Last week, I delivered an interview on Patrick Timpone’s One News Network on the theme of How Britain Recaptured America.
The reactions I’ve received have taken the extreme of gratitude for shedding light on a lesser appreciated dynamic of history, to outright indignation that I am either taking cheap shots at the British Royals or trying to deflect from the “real agents of global evil”. Who many believe those true agents of evil are vacillates between either the Jews, the Chinese Communist Party, the Russians or just the Americans themselves. However, despite all of those alternative view points, I contend that the causal nexus of modern history is to be found in an understanding that the British Empire, not only DID NOT disappear after WW2, but is in many ways more influential today than ever before.
By approaching history shaped by a battle between British and American systems of social order (which represents much more than merely British or American nations per se), a “master key” to unlock the secrets of Britain’s takeover of America (and Europe) throughout the 20th century can be found by exploring the strange case of Canada.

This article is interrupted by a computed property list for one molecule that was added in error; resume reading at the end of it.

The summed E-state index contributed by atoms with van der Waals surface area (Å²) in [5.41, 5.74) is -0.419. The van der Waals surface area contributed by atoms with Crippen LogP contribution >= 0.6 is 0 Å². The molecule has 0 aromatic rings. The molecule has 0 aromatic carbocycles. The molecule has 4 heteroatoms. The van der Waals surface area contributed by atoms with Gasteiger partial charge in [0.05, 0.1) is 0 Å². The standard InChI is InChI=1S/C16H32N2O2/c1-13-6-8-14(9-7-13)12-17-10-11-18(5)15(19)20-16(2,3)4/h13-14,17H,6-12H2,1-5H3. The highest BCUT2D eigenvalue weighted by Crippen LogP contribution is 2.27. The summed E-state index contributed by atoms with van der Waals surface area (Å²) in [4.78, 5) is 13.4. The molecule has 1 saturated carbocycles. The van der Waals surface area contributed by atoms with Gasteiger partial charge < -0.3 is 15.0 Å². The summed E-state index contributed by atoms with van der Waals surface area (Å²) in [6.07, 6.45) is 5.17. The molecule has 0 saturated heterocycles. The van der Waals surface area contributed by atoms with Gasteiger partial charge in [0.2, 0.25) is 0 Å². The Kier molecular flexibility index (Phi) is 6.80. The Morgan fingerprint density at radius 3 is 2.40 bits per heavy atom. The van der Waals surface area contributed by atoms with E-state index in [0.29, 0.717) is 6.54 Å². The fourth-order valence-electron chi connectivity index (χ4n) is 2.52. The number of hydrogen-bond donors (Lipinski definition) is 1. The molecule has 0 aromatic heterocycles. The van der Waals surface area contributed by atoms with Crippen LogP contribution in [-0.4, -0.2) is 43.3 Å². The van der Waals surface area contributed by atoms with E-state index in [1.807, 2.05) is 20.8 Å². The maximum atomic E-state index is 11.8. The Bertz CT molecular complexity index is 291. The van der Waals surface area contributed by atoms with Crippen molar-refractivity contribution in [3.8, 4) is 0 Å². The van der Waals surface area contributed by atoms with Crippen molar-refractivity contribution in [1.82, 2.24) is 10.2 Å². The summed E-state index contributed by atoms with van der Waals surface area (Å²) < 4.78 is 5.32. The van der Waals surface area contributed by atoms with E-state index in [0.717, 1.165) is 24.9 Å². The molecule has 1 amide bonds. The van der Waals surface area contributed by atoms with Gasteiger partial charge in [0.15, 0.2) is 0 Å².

What is this “strange partly British/partly American monarchy of the Americas”? At the best of times it was uplifted by the constitutional traditions of those Presidents like Lincoln, McKinley, Harding, FDR and JFK, and at the worst of times it was a platform to spread British intrigues upon the world exemplified by the Montreal-based assassinations of American System leaders Abraham Lincoln in 1865 and John F. Kennedy in 1963. Today those intrigues are felt by the role of Rhodes Scholar Chrystia Freeland and the modern Round Table movement of Ben Rowswell (Chatham House Canada President) who have together played leading roles in the attempted coup in Venezuela, protection of fascists in Ukraine and advance of NATO against Russia and China.
It is from this vantage point that I will be presenting several chapters from my book series the Untold History of Canada with this reconstruction of history. This exercise will begin with the British-funded America Civil War in 1860-1865, and end with the waves of assassinations of the 1960s that gave birth to the “post-industrial society” and 1971 floating of the US dollar.